12.2.1  Poor nutrition and HIV: a vicious cycle

In this section you are going to look at the damaging cycle that can lead to a person with HIV and under-nutrition developing a variety of health problems including weakness, weight loss and loss of muscle tissue and fat. This cycle is represented in Figure 12.1. Vitamin and mineral deficiencies may occur at a time when a person actually has increased nutritional needs because of infections, viral replication and poor nutrient absorption. The whole body develops reduced immune functioning and increased susceptibility to opportunistic infections.

Vicious cycle of malnutrition and HIV
Figure 12.1  Vicious cycle of malnutrition and HIV. (Source: Federal Ministry of Health, 2008, Ethiopian Guide to Clinical Nutrition Care for Children and Adults with HIV)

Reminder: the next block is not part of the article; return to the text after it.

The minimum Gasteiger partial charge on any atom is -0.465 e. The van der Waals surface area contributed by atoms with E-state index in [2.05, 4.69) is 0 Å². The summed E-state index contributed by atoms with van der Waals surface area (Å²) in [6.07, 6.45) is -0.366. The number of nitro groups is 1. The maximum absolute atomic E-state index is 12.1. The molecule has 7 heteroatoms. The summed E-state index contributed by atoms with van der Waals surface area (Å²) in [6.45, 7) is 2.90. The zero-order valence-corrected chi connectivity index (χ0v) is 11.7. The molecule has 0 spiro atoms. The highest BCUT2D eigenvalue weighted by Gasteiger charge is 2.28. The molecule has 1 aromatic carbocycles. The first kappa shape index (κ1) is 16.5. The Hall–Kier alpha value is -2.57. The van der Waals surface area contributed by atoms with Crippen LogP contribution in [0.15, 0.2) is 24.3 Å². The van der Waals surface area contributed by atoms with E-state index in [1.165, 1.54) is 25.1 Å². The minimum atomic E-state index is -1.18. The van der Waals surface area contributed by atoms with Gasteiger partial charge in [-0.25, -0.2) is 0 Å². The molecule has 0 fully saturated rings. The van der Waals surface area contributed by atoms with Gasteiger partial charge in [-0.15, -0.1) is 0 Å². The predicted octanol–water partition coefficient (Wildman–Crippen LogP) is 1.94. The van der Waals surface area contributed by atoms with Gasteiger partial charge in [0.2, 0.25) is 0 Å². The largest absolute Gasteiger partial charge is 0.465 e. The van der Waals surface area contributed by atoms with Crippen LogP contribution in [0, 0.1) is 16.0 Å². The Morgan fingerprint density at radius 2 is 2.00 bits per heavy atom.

As you can see from Figure 12.1, the relationship between HIV and nutrition is multidirectional. HIV can cause or worsen undernutrition by making the person feel poorly and want to reduce their food intake at the same time as their body has increased energy requirements in an attempt to fight the infection. The disease itself may make the absorption of energy and other nutrients less efficient. Undernutrition in turn further weakens the immune system, increasing the risk of infection and worsening the disease’s impact. Box 12.1 summarises these points.

Box 12.1  The effects of under-nutrition on HIV

If a person living with HIV infection is under-nourished, they will have a weakened immune system that may lead to increased susceptibility to opportunistic infections. The person may also have a slow rate of healing from illnesses, possibly fast progression of the HIV disease state, and response to treatment may be poor.

12.2  HIV and nutrition

12.2.2  Breaking the cycle of HIV and undernutrition